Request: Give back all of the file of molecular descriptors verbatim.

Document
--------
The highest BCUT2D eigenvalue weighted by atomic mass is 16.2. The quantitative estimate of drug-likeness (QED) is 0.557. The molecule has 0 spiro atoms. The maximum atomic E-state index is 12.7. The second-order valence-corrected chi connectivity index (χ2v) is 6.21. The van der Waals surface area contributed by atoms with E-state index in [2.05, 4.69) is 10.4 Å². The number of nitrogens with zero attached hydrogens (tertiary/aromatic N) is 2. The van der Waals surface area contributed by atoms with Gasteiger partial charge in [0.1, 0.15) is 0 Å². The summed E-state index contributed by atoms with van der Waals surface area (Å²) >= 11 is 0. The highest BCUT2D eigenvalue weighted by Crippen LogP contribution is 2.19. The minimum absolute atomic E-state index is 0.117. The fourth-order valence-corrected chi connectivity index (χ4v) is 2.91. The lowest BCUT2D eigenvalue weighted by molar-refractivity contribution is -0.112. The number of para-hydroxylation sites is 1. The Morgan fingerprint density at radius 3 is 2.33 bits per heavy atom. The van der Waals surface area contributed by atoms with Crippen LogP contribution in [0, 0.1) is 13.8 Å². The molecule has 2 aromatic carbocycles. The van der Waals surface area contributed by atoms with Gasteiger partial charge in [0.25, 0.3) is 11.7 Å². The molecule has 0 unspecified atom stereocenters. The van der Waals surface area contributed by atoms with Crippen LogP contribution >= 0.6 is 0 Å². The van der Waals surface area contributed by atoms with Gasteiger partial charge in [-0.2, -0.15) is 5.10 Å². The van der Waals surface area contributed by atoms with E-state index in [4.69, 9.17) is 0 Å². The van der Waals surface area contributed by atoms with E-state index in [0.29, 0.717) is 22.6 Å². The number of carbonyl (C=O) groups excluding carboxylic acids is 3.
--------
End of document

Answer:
The highest BCUT2D eigenvalue weighted by atomic mass is 16.2. The quantitative estimate of drug-likeness (QED) is 0.557. The molecule has 0 spiro atoms. The maximum atomic E-state index is 12.7. The second-order valence-corrected chi connectivity index (χ2v) is 6.21. The van der Waals surface area contributed by atoms with E-state index in [2.05, 4.69) is 10.4 Å². The number of nitrogens with zero attached hydrogens (tertiary/aromatic N) is 2. The van der Waals surface area contributed by atoms with Gasteiger partial charge in [0.1, 0.15) is 0 Å². The summed E-state index contributed by atoms with van der Waals surface area (Å²) >= 11 is 0. The highest BCUT2D eigenvalue weighted by Crippen LogP contribution is 2.19. The minimum absolute atomic E-state index is 0.117. The fourth-order valence-corrected chi connectivity index (χ4v) is 2.91. The lowest BCUT2D eigenvalue weighted by molar-refractivity contribution is -0.112. The number of para-hydroxylation sites is 1. The Morgan fingerprint density at radius 3 is 2.33 bits per heavy atom. The van der Waals surface area contributed by atoms with Crippen LogP contribution in [0, 0.1) is 13.8 Å². The molecule has 2 aromatic carbocycles. The van der Waals surface area contributed by atoms with Gasteiger partial charge in [0.25, 0.3) is 11.7 Å². The molecule has 0 unspecified atom stereocenters. The van der Waals surface area contributed by atoms with Crippen LogP contribution >= 0.6 is 0 Å². The van der Waals surface area contributed by atoms with Gasteiger partial charge in [-0.2, -0.15) is 5.10 Å². The van der Waals surface area contributed by atoms with E-state index in [4.69, 9.17) is 0 Å². The van der Waals surface area contributed by atoms with E-state index in [0.29, 0.717) is 22.6 Å². The number of carbonyl (C=O) groups excluding carboxylic acids is 3.